Fairy spirits invade Hollywood

By Penny Rathbun
Staff writer

A good idea for a play would be to turn Oberon, King of the Fairies and Puck loose in a 21st century office, but playwright Ken Ludwig had an even better idea.

In Rover Dramawerks' production of Ludwig's "Shakespeare in Hollywood" Puck and Oberon show up in a Hollywood production office in 1934 during the filming of "A Midsummer Night's Dream", an environment more interesting than any modern office.

The Shakespeare denizens gradually figure out they aren't in Fairyland any more, but it turns out they have skills that are very useful in Hollywood.

Shane Hamlin as Oberon is equally at home in a crown and flowing cape or a tuxedo. He manages to give his spirit character an other-worldly quality without sacrificing good, old-fashioned machismo, especially when he falls in love with a mortal. Olivia Darnell, Oberon's love interest, introduces him to all sorts of modern day things they don't have in Fairyland such as the commisary and terms like star.

He adjusts almost too well to 1930s Hollywood, telling Puck he is going to be a moon. It's easy to forgive the King of the Fairies if he gets his celestial terms confused, or when asked his name he matter-of-factly declares, "I am Oberon, King of the Fairies" and is always puzzled at the reaction he gets.

Puck, as played by Robin Coulonge, is an exercise in cognitive dissonance. He is often played as a mischievous boy. In this Hollywood, Puck is a mischievous boy in the body of a less-than-anorexic, thirty-something woman. It takes some getting used to, but it eventually works. Puck goes completely Hollywood. The relationship between Puck and Oberon is fun to watch, especially when his boss figures out Puck has made Olivia Darnell fall in love with the wrong person.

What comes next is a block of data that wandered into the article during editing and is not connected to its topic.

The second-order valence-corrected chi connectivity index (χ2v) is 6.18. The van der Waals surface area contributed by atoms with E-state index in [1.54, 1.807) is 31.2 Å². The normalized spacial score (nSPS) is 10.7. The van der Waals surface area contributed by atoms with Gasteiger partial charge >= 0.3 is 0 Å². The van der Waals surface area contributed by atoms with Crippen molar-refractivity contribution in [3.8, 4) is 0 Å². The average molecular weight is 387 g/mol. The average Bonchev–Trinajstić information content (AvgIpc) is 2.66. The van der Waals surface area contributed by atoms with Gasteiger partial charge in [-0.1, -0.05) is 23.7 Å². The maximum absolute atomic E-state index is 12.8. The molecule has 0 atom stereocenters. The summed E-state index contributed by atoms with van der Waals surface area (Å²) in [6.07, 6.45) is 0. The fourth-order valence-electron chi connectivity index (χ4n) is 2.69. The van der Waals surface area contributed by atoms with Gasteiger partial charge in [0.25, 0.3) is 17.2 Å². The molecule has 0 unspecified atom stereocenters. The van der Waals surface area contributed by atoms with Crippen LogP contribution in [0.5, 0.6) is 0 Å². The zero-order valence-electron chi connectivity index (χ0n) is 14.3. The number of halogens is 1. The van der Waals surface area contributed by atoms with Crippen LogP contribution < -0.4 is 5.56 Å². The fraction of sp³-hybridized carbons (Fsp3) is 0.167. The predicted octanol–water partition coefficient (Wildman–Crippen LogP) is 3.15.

Julie Osborne is Olivia. She is utterly starstruck in both the Hollywood and the Fairyland sense. She gets a part in the movie, but seems ethereal enough to go home with Oberon.
Any show set in 1930s Hollywood has to have a Dumb Blonde. Monica Rivera as Lydia Lansing raises dumb blondeness to dizzying heights. She proves there are a few synapses firing under the wig when she recites one of her "Dream" speeches backwards because it makes as much sense to her that way as forwards.

She keeps Jack Warner, played by Gary Anderson on a short leash. Anderson looks and acts like he stepped out of a 1930s black-and-white movie. He doesn't understand Shakespeare or why he is producing it. He just wants to keep Lydia happy. His movie mogul inspires the suspicion that there are executives in Plano today, with modern tailors, that have the same concerns.
Max Reinhardt sails through all of this with aplomb. Mark-Brian Sonna's Reinhardt maneuvers these choppy comic waters with ease. His occasional mentions of what is going on in his home country provides a reminder that Oberon, Puck, and the Hollywoodites are living in troubled times.

Watch for Rick Dalton as Will Hays when he falls in love with a mirror due to some plot tricks Puck brings about with a magic flower. There are probably Hollywood ghosts hanging about that delight in that particular comeuppance.

Mikey Abrams as Daryl must have gone to sycophant school for this show.
Patsy McGregor Sadowski, Timothy Irle, Kevin Wickersham, and Vic Case round out the comedy with multiple roles.